Some Congress Members Want FATCA Exemption


Carolyn Maloney and Mick Mulvaney, co-chairs for the congressional caucus for Americans living abroad, have shown support for a FATCA exemption on reporting of financial accounts in the country of residency for Americans living overseas.

A letter from the co-chairs is circulation among the House of Representatives, soliciting signatures before it is sent to Secretary of the Treasury Jacob Lew and IRS Commissioner John Koskinen.

“On behalf of the roughly eight million American citizens who live abroad, we write to express our concerns regarding several tax reporting requirements imposed on U.S. citizens living abroad that have created the unintended consequence of limiting overseas Americans’ access to legitimate banking services. We respectfully request that the Treasury Department adopt a recent Taxpayer Advocate Service recommendation that Foreign Account Tax Compliance Act (FATCA) reporting exclude financial accounts maintained by a financial institution in the country of which the U.S. person is a bona fide resident,” the letter said.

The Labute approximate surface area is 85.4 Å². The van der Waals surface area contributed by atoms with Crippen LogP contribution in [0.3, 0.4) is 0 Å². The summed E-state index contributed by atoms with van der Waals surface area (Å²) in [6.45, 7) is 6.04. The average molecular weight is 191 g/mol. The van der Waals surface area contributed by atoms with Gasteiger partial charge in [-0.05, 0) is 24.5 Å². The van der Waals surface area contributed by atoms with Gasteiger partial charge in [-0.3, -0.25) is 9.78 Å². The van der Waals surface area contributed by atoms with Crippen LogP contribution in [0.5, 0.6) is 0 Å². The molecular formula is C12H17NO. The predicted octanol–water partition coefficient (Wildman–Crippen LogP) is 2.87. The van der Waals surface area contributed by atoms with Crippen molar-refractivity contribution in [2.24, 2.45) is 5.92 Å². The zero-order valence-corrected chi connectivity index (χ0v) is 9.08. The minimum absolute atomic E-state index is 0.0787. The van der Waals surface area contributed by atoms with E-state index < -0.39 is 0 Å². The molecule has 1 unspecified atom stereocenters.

Recently, the IRS’s own National Taxpayer Advocate Nina Olson suggested merging the overlapping reporting requirements on multiple forms into one form and changing the rules for identifying and reporting accounts for Americans abroad when they are resident in the country where their financial account is held.

This type of “same country exemption” would allow FATCA’s legislative goal of catching wealthy tax cheats but alleviates Americans living abroad and needing legitimate personal banking services from the onerous reporting requirements of FATCA.

FATCA requires all non-U.S financial institutions to report directly to the IRS the private financial information of U.S. clients with accounts of more than US$50,000. Noncompliant institutions are penalized with a 30% withholding on U.S.-dollar wires to their bank.

The FATCA requirements of foreign financial institutions has caused many to simply close any American-held accounts and not take new U.S. clients.

The United States is the only developed country that collects taxes based on citizenship instead of residency. The only other countries—developed or not—to tax nonresident citizens based on worldwide income are Eritrea and China.


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